SO, IS Leeds a derby? That the question even needs to be posed is telling and speaks volumes about Teesside’s cultural confusion and identity crisis. Distance, geography and logic suggest it is not… but Boro are braced for the biggest crowd of the season and the arrival of our ever friendly cousins from the south for a powder keg clash will bring generations of historical emnity bubbling back to the surface. It sure feels like a derby….
Over 4,000 away fans travelling for a game that is on the box and the rising tension on Teesside suggests this is more than just the usual three points at stake – yet in the Gazette today Teessider Matthew Bates insists emphatically that it is not a derby game. But then again, he is a young lad from Stockton, a “town full of mackems”. He will naturally look to the North and to more recent rivalries when it comes to bragging rights.
He will have grown up with regular Riverside clashes against our Tyne-Tees screentime rivals Newcastle and Sunderland and for as long as he has been in a first team feature fallen giants Leeds have been in their schadenfraude inducing post-Ridsdale nightmare of administration, relegation and lower league exile.
For an older generation though, and especially those on the “Yorkshire” side of the river who grew up before Middlebrough was culturally and politically moved 30 miles north in the municiple shake-ups of the late 60s and early 70s and who have friends and family and business links that point them south to Thirsk, Whitby, Northallerton and beyond, Leeds have a different historical footprint.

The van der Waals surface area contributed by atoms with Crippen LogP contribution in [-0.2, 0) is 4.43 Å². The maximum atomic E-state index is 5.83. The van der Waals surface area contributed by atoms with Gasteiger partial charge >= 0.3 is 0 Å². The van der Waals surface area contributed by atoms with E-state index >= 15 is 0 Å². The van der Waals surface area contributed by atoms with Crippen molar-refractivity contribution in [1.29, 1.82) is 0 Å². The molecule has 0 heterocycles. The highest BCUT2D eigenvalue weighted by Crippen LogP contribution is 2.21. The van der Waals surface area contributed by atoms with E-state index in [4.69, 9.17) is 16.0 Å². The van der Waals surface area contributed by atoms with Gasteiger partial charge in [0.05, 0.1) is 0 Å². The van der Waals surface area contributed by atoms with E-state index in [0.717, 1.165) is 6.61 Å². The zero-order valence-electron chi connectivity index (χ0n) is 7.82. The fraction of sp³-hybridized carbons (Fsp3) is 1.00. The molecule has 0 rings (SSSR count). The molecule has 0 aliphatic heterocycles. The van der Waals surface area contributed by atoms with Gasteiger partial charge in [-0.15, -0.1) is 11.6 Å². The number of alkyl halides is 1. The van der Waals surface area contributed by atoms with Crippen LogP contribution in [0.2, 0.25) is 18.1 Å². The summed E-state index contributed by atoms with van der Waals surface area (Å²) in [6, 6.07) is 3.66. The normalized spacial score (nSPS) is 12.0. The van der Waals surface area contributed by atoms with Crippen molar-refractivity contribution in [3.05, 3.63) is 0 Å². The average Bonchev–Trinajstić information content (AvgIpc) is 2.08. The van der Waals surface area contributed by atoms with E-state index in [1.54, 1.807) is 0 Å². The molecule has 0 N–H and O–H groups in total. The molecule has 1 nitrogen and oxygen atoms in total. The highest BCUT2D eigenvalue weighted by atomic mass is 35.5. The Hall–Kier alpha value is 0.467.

For a decade or more Leeds were the successful and dominant evil empire lurking aggressively to the south and a serious threat to Boro in the battle for hearts and minds in the playgrounds of the town and more so in the disputed badlands of North Yorkshire. For fans of a certain age, Leeds are the old enemy. Grrrrrrrr.
Leeds was always a derby in the 1970s. When you watched Yorkshire TV the Revie machine was an ever present headline hogging juggernaut. That is who you were measured against, not Newcastle and Sunderland which were still then dark and distant alien towns practically on the Scottish border.
Leeds were the Manchester United of their day, the glory hunter’s choice and all the sheep had the stupid sock tags with the numbers on and smiley Leeds badges painted on their haversacks. Duncan McKenzie could jump over a mini you know.
When Boro were still in the second division and Leeds were winning trophies and carving through Europe the pecking order was quite clear. They were the big boys who offered reflected glory and glamour and to eschew that to follow Boro was to elect for a life of self-inflicted masochism and mediocrity.
And it wasn’t just kids who fell into dirty Leed’s cynical embrace. Every fortnight there would be coach-loads of Teessiders travelling to Elland Road, adults reafffirming their Yorkshire identity and rowdy young ruffians enticed by the boot boy mystique.